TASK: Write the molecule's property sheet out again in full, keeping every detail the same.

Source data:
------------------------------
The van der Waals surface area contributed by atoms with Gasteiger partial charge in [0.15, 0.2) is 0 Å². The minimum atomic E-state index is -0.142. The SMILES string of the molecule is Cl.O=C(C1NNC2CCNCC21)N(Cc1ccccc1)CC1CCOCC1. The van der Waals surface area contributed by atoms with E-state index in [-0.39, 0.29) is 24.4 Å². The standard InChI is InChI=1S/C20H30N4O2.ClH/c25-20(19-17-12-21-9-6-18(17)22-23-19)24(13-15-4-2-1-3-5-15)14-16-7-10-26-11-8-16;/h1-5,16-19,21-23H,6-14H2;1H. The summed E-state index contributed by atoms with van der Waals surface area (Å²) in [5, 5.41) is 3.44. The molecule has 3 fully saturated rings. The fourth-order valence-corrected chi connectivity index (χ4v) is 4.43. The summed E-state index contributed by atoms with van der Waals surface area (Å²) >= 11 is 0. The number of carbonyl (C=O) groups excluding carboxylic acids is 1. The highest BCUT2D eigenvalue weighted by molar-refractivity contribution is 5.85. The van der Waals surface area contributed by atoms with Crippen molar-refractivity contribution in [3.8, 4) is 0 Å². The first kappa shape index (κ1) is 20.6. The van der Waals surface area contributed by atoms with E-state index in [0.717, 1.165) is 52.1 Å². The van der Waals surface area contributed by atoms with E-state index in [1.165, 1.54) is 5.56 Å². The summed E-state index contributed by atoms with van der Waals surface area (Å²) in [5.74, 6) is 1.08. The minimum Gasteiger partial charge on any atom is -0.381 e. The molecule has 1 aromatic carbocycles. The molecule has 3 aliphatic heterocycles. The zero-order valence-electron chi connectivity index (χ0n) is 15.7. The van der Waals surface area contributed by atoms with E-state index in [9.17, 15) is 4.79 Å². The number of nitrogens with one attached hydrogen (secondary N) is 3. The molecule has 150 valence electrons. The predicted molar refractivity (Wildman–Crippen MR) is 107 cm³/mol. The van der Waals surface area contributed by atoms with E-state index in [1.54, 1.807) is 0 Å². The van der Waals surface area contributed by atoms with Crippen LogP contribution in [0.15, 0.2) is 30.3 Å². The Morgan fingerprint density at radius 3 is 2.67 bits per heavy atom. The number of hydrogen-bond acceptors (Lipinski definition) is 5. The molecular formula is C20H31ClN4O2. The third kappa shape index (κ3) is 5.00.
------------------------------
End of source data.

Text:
The van der Waals surface area contributed by atoms with Gasteiger partial charge in [0.15, 0.2) is 0 Å². The minimum atomic E-state index is -0.142. The SMILES string of the molecule is Cl.O=C(C1NNC2CCNCC21)N(Cc1ccccc1)CC1CCOCC1. The van der Waals surface area contributed by atoms with E-state index in [-0.39, 0.29) is 24.4 Å². The standard InChI is InChI=1S/C20H30N4O2.ClH/c25-20(19-17-12-21-9-6-18(17)22-23-19)24(13-15-4-2-1-3-5-15)14-16-7-10-26-11-8-16;/h1-5,16-19,21-23H,6-14H2;1H. The summed E-state index contributed by atoms with van der Waals surface area (Å²) in [5, 5.41) is 3.44. The molecule has 3 fully saturated rings. The fourth-order valence-corrected chi connectivity index (χ4v) is 4.43. The summed E-state index contributed by atoms with van der Waals surface area (Å²) >= 11 is 0. The number of carbonyl (C=O) groups excluding carboxylic acids is 1. The highest BCUT2D eigenvalue weighted by molar-refractivity contribution is 5.85. The van der Waals surface area contributed by atoms with Crippen molar-refractivity contribution in [3.8, 4) is 0 Å². The first kappa shape index (κ1) is 20.6. The van der Waals surface area contributed by atoms with E-state index in [0.717, 1.165) is 52.1 Å². The van der Waals surface area contributed by atoms with E-state index in [1.165, 1.54) is 5.56 Å². The summed E-state index contributed by atoms with van der Waals surface area (Å²) in [5.74, 6) is 1.08. The minimum Gasteiger partial charge on any atom is -0.381 e. The molecule has 1 aromatic carbocycles. The molecule has 3 aliphatic heterocycles. The zero-order valence-electron chi connectivity index (χ0n) is 15.7. The van der Waals surface area contributed by atoms with E-state index in [9.17, 15) is 4.79 Å². The number of nitrogens with one attached hydrogen (secondary N) is 3. The molecule has 150 valence electrons. The predicted molar refractivity (Wildman–Crippen MR) is 107 cm³/mol. The van der Waals surface area contributed by atoms with E-state index in [1.54, 1.807) is 0 Å². The van der Waals surface area contributed by atoms with Crippen LogP contribution in [0.15, 0.2) is 30.3 Å². The Morgan fingerprint density at radius 3 is 2.67 bits per heavy atom. The number of hydrogen-bond acceptors (Lipinski definition) is 5. The molecular formula is C20H31ClN4O2. The third kappa shape index (κ3) is 5.00.